Virtually indestructible, solar cell covered smartphone cases. Vivid, flexible, low-energy displays. Blazingly fast memory, processors and graphics. Cheap bio-sensors and personal tricorders.
Find out more in my six page feature Micro Mart magazine article in issue 1245 - out now.
Here are a few extracts:
One of the primary reasons nanoparticles are so interesting is they exhibit quite different properties and capabilities compared to the very same material in bulk form. Just as predicted by the visionary scientist Richard Feynman in his famous 1959 lecture 'There's Plenty of Room at the Bottom'.
Carbon nanotubes are strong and resilient, with an ability to 'spring' back to their original shape after bending. And it's possible to fabricate multi-walled nanotubes for even greater strength and resilience. Adding nanotubes to composite materials will significantly increase their strength-to-weight ratio. A tactic that's frequently employed by organisations like NASA, the military and F1 racing teams.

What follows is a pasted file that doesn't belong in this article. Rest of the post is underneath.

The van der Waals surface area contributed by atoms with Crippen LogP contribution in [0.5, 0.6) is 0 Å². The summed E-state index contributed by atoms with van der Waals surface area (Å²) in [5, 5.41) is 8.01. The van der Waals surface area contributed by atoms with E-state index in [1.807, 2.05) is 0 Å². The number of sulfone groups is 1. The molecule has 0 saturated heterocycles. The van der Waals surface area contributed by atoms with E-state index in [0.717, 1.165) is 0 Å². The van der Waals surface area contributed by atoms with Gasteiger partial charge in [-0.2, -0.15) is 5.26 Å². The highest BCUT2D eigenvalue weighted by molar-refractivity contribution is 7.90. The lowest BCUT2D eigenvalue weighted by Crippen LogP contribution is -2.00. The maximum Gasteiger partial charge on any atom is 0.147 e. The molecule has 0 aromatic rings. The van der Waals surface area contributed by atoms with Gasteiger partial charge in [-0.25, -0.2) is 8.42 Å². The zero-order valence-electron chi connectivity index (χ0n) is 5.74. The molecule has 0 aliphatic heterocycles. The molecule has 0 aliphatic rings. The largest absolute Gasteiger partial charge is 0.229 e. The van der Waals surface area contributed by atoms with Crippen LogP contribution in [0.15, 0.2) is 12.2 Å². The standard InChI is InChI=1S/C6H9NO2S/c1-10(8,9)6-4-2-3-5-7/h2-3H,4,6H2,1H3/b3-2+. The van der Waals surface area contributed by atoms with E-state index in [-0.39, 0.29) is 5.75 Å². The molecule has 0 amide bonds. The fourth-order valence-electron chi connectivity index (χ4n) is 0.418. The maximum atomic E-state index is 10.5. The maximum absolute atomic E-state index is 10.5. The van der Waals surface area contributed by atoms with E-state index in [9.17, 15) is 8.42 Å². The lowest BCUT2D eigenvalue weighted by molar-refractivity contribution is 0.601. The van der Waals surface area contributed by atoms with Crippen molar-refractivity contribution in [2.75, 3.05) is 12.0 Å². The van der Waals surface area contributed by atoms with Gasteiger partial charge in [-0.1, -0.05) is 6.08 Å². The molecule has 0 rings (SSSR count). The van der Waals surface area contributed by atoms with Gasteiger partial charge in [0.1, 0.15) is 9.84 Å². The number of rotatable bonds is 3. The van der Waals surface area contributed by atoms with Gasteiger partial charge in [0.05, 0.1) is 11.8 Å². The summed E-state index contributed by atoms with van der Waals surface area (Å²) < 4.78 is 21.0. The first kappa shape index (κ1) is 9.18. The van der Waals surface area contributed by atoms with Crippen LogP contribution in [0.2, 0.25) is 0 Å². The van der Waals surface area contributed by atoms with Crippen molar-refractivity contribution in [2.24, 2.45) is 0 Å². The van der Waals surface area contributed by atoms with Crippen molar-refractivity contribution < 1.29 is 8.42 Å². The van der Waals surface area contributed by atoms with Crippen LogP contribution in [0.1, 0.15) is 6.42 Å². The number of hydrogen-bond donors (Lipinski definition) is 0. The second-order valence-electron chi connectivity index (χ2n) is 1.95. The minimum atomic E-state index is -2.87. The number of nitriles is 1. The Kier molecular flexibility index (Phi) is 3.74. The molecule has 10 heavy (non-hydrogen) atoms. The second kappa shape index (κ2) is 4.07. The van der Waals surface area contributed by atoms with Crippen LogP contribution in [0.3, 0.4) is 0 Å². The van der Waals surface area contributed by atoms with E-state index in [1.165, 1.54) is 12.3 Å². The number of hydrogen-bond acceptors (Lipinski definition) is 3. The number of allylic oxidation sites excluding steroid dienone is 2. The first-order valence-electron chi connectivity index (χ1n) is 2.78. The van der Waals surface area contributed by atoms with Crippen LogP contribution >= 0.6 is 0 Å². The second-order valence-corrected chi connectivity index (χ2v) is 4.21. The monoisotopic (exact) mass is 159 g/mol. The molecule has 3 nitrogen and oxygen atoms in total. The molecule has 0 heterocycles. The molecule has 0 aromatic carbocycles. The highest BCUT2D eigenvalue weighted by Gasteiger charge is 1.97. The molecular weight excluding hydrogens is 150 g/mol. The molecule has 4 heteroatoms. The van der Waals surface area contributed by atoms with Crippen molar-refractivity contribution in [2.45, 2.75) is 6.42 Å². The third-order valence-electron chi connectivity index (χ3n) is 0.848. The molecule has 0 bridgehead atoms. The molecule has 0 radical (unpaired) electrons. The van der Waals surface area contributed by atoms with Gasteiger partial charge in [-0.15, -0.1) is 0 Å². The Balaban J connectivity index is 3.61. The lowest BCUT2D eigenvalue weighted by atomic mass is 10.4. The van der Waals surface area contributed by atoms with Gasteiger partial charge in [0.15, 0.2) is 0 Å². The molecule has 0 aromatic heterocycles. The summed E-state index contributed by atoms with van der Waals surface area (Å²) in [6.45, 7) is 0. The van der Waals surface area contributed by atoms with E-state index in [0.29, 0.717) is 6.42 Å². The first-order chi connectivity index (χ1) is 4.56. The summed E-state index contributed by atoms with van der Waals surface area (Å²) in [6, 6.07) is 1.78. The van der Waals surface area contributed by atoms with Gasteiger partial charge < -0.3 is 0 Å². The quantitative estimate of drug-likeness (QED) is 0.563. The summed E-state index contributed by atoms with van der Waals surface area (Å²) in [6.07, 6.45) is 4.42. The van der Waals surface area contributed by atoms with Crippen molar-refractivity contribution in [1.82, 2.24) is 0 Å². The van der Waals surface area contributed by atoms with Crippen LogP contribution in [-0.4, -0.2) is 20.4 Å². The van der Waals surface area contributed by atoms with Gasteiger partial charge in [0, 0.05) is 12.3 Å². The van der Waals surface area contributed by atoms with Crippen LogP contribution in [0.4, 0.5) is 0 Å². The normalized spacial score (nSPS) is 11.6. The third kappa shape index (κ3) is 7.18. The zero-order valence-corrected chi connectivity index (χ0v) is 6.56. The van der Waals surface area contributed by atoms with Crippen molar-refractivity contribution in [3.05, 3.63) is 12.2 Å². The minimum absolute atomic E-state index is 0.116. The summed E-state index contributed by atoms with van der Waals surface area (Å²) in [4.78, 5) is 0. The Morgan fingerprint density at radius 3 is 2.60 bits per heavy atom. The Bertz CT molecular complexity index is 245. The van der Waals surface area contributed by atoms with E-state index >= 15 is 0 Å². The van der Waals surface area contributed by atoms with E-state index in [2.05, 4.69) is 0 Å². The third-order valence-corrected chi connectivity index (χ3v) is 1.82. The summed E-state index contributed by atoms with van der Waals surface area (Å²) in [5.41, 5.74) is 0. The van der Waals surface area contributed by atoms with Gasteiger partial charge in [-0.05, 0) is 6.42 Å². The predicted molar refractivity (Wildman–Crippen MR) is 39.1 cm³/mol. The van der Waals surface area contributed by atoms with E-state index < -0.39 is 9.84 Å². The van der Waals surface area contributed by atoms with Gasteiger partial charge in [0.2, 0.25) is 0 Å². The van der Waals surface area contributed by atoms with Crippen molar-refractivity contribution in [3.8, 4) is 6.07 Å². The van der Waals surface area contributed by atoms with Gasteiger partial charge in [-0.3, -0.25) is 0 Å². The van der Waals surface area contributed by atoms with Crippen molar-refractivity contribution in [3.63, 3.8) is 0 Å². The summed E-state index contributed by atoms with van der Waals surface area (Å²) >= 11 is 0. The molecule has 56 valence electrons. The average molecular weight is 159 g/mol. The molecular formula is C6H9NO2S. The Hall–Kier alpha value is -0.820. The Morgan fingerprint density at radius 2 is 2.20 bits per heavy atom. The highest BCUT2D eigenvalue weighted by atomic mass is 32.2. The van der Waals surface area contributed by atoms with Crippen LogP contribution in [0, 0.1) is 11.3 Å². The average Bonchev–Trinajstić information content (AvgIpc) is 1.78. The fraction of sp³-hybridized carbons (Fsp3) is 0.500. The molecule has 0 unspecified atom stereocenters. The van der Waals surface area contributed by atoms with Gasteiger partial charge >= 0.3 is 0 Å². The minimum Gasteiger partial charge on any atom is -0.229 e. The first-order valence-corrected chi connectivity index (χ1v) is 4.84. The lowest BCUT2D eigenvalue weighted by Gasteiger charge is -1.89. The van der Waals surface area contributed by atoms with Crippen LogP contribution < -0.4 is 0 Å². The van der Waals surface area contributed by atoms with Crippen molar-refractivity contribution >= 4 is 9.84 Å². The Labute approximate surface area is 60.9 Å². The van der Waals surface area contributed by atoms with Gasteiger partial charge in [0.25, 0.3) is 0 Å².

Unlike the previous OLED components nanowires exhibit an ability to flex while continuing to operate. If the nanowires are deposited onto plastic sheets the whole display will be able to bend. Flexible displays would be a revolutionary technology for gadget designers, who could envisage all kinds of novel and innovative scenarios. Foldable e-readers, bendy iPads and screens that wrapped around your wrist are just some of the possibilities. And flexible devices will be far less likely to suffer damage after a heavy impact or drop.
Head over to the Micro Mart website or my own author page to find a collection of past articles.